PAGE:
An update on President Smith’s university goals.
In the upcoming years, the Health Sciences Initiative is a key goal for Indiana Wesleyan University’s President Henry Smith and his cabinet. The initiative has two parts: a new science and nursing building, due to be completed by fall 2014, and a college of osteopathic medicine.
Smith emphasized that this doesn’t mean other programs will be ignored.
The science and nursing building
Smith said that he and his leadership team chose to build on the already strong foundations of the School of Nursing and pre-med programs at IWU.
In its most recent accreditation review, the School of Nursing received the “maximum affirmation” a school is given, Smith said, and the pre-med program has a 100 percent placement rate in medical schools one year out from IWU graduation.
According to Smith, this new building will allow for these programs to grow by:
- Moving from a primarily undergraduate focus to a graduate focus with master’s and doctoral programs like occupational therapy and physical therapy. The faculty senate has already approved a doctorate of nursing practice.
- Making room for faculty-student collaborative research.
- Making room for the growing programs.
Nursing major Jordan Wible (jr) said he knows the expansion of Burns Hall will benefit those in his major – mainly because of the extra space in the nursing lab. He said it was the hall’s nursing lab that attracted Wible to IWU in the first place.
Wible said as a prospective student he liked the nursing lab “because it looks very much like a hospital setting. … That’s what makes it so strong: you have so much interaction … where you can practice and make mistakes without consequences.”
“That’s a big reason why I chose here,” Wible continued. “Having a bigger facility will just help with bringing people in.”
The college of osteopathic medicine
Again, to build on the school’s strengths in its nursing and pre-med programs, the school is looking to build a college of osteopathic medicine. IWU was in the running to build a med school in Indiana, but Marian University in Indianapolis was chosen instead.
As a result of this decision, the Kansas Association of Osteopathic Medicine contacted IWU, asking Smith and his team to consider building the med school in Kansas.
“There’s a great need in the Great Plains,” Smith said. Plus, Kansas is only 500 miles away.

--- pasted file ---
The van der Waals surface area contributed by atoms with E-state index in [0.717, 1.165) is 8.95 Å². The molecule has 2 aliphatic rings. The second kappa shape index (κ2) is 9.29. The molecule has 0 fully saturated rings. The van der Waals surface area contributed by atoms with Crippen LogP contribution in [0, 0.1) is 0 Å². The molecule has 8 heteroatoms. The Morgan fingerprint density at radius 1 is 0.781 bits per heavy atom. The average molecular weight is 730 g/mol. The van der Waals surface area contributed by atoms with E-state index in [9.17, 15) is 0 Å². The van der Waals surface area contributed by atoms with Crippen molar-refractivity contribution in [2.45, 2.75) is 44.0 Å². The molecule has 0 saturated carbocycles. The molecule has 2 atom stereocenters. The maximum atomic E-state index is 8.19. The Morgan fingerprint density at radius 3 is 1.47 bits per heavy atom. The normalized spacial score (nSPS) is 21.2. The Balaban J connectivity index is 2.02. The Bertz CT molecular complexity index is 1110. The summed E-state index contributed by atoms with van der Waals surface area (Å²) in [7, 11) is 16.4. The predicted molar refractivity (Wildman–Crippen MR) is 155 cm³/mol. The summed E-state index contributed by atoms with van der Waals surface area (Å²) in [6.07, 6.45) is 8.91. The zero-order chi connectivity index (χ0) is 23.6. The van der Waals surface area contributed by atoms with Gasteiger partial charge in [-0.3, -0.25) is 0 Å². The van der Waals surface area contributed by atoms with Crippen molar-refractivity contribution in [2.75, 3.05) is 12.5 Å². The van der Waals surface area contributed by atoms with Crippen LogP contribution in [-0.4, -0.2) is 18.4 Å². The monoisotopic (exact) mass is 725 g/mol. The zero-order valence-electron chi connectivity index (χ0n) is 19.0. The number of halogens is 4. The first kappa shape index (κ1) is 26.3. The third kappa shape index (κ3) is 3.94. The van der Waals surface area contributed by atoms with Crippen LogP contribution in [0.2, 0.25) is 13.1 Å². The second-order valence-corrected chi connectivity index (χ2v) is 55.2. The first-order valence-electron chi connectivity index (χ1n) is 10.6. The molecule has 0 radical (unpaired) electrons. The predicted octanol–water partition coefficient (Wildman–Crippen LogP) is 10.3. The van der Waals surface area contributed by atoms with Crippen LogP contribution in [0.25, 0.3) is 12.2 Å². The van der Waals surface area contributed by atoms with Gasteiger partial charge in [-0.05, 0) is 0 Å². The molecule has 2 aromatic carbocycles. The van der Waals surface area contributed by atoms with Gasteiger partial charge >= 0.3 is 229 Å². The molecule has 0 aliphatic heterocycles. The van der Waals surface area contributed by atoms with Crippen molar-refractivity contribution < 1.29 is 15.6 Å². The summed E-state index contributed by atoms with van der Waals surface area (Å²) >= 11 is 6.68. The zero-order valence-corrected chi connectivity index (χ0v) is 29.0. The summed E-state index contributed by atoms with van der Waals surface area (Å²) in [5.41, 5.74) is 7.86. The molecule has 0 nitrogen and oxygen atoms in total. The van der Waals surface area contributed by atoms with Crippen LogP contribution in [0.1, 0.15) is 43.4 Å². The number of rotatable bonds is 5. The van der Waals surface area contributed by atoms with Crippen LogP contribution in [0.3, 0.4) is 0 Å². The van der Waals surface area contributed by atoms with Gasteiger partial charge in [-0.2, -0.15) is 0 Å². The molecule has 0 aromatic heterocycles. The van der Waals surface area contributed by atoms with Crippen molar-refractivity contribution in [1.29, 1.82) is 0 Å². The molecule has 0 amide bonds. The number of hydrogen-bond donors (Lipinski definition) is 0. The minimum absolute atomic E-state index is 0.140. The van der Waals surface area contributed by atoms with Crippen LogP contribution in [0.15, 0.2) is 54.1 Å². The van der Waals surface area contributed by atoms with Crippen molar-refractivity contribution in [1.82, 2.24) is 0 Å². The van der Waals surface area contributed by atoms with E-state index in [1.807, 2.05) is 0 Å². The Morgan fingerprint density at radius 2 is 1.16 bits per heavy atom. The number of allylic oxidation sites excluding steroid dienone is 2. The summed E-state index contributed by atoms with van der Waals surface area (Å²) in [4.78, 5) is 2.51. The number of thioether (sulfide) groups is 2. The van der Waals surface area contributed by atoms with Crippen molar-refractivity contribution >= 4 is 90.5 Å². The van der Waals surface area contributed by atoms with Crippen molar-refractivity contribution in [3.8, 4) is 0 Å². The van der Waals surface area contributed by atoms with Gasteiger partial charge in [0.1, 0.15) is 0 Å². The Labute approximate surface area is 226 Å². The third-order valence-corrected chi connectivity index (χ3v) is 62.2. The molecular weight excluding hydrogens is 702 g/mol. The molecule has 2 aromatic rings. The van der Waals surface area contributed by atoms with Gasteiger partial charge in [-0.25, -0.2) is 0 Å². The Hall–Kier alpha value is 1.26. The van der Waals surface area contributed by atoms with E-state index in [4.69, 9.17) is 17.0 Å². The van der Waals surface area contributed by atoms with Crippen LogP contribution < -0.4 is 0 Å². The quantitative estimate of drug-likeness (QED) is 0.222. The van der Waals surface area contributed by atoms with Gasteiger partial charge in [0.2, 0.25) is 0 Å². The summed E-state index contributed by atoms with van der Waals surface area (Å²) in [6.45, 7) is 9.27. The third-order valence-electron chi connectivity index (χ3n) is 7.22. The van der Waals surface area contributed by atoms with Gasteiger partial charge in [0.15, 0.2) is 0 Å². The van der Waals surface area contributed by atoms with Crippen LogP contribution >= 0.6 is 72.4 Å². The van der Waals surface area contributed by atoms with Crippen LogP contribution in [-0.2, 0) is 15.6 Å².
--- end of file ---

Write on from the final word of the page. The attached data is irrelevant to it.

The IWU college of osteopathic medicine, if created, will be the first of its kind. There are other medical schools with religious affiliations, but none with an evangelical, Protestant focus, said Dr. David Wright, IWU’s provost and chief academic officer.
“This would be one-of-a-kind,” Wright said. When talking about the programs and curriculum for this med school, Wright said officials have no models to follow.
“We have the opportunity here to create a college that would turn out a set of doctors whose preparation has been with the model of Christ in mind and whose challenge from day one is not just to go out and get a great practice that pays them a lot of money, but to go to those places where the poor and the needy don’t have access to medical care,” Wright said.
In April, the board of trustees will make a final decision whether or not IWU will create a med school in Kansas.
Art, communication, seminary, etc.
Though for the time being the university is focused on its health sciences programs, Smith said this is only because it’s necessary to focus on one thing at a time; the other IWU programs are not being ignored.
“It’s just that from time-to-time you have to provide a certain focus,” Smith said. Right now that focus is mostly with the health sciences, but other areas will soon be addressed, such as:
- The seminary’s future site is nearly clear for a groundbreaking this spring. The seminary already has 200-300 students.
- A new art building is next, after the science building is complete.
- The Division of Communication is due for updated equipment, especially as the world of television is moving toward high-definition.
Smith said these goals are not just his own, but are part of a vision he shares with the rest of his leadership team and, he hopes, with God.
“First and foremost we have to make sure this is what God wants,” Smith said. “I say that not just to be spiritual, just knowing that God is the only one who truly sees the future.”